Several incidents of congressmen having sex with Pages leads to regulation (1973 - 1983) A massive scandal struck the House Page program in the early 1980s. (Seriously, it makes Mark Foley look like an angel.) After two Pages spoke up about "sexual liasons between Congressmen and their teen-age gofers during 1981 and 1982," the entire program came under scrutiny. It turns out that Reps. Gerry Studds and Daniel Crane had sex with Pages. Studds took a male Page on a two-week trip to Portugal in 1973, and Crane had sex with a 17-year-old girl in his apartment "four or five times" in 1980. According to Time's coverage, the female Page "found the Congressman as an older man very attractive," admitted that she was "perhaps more responsible for the sexual relationship than he was." The scandal led to the Page program becoming much more formalized. The Doorkeeper of the House, who runs the program, set up a co-ed dorm in the O'Neill House Office Building and set strict rules on Page life, including curfews and demerit system for misbehavior.
First female Page is formally admitted to the program (1973) Speaker Carl Albert appointed Felder Looper (pictured to the right) from Oklahoma as the first female Page in 1973.
Bill Gates was a House Page (1972) The Microsoft founder and CEO gets credit for becoming the most famous former House Page. Other notables can be found here.
Puerto Rican nationalists open fire inside House chamber, Pages come to the rescue (1954) On March 1, 1954, four Puerto Rican nationalists stormed onto the Ladies' Gallery in the House chamber, unfurled their party flag and fired thirty shots at Members. House Pages Bill Emerson and Paul E. Kanjorski helped carry a wounded Rep. Alvin Bentley off of the floor, and years later, both men were elected to Congress. The shooters were all sentenced to 70 years in prison, but three of them were released to Cuba in 1979 in exchange for imprisoned CIA agents. The fourth had been released from prison the year before.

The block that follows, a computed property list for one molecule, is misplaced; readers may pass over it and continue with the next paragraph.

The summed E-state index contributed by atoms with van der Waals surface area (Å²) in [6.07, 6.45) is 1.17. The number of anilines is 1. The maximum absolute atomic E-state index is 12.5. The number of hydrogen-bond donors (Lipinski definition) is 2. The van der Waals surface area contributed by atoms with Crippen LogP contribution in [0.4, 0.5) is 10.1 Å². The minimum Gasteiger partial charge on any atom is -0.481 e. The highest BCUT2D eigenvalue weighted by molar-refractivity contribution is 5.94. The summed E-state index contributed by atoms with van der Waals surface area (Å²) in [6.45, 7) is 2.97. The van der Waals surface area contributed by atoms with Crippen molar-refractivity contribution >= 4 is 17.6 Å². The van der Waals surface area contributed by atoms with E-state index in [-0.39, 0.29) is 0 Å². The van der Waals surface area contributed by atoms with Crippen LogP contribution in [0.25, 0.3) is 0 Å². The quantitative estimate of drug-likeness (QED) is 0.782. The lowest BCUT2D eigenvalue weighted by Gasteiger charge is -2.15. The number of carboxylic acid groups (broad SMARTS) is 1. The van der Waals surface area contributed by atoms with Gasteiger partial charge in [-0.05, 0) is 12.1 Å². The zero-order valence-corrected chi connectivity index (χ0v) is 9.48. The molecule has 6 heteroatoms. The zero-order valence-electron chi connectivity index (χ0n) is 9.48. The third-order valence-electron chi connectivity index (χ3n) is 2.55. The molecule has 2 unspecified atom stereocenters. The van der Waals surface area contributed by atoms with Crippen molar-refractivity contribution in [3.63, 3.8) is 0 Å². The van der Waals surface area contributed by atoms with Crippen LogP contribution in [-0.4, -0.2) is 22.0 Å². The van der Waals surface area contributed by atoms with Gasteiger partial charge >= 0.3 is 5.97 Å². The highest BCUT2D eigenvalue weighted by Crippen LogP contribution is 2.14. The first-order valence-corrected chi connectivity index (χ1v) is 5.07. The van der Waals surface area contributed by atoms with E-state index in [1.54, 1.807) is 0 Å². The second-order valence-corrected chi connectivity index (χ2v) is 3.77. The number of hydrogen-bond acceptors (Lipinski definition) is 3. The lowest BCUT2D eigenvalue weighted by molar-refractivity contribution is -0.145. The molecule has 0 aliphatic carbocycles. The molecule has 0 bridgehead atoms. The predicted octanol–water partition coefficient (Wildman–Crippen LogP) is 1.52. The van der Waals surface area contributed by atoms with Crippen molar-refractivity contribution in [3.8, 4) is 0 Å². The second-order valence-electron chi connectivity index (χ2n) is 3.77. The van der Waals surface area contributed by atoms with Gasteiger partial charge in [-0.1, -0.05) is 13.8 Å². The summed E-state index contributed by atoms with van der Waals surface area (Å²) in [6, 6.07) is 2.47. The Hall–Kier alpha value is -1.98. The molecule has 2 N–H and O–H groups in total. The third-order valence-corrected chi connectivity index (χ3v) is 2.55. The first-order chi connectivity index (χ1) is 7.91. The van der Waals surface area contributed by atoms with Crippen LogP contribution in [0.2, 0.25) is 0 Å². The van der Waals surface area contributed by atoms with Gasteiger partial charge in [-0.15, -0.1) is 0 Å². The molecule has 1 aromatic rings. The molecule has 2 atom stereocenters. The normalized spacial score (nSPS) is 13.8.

The Capitol Page School opens (1925) Due to the Compulsory School Attendance Act, Pages are required to attend classes, and the Capitol Page School opens in the basement of the Capitol building. The school moved to the attic of the Thomas Jefferson building of the Library of Congress in 1949 and educated House Pages as well as Senate Pages (pictured below) and Supreme Court Pages until the programs split in the 1980s.
The House formalized the program (1827 - 1829) The name "Pages" was first used on Capitol Hill during the 20th Congress to describe three younger messengers out the total eight. According to the Office of the Clerk of the House "Members sponsored boys--many of whom were destitute or orphaned--and took a paternal interest in them." The ratio of appointment allotted to Democratic members versus Republican members then (and now) depended on which party held a majority.
Congress employed young messengers from the beginning (1774) The House Page Program can be traced back to the First Continental Congress when young boys worked as "messengers."
[Full disclosure: I was a House Page from 2000 to 2001.]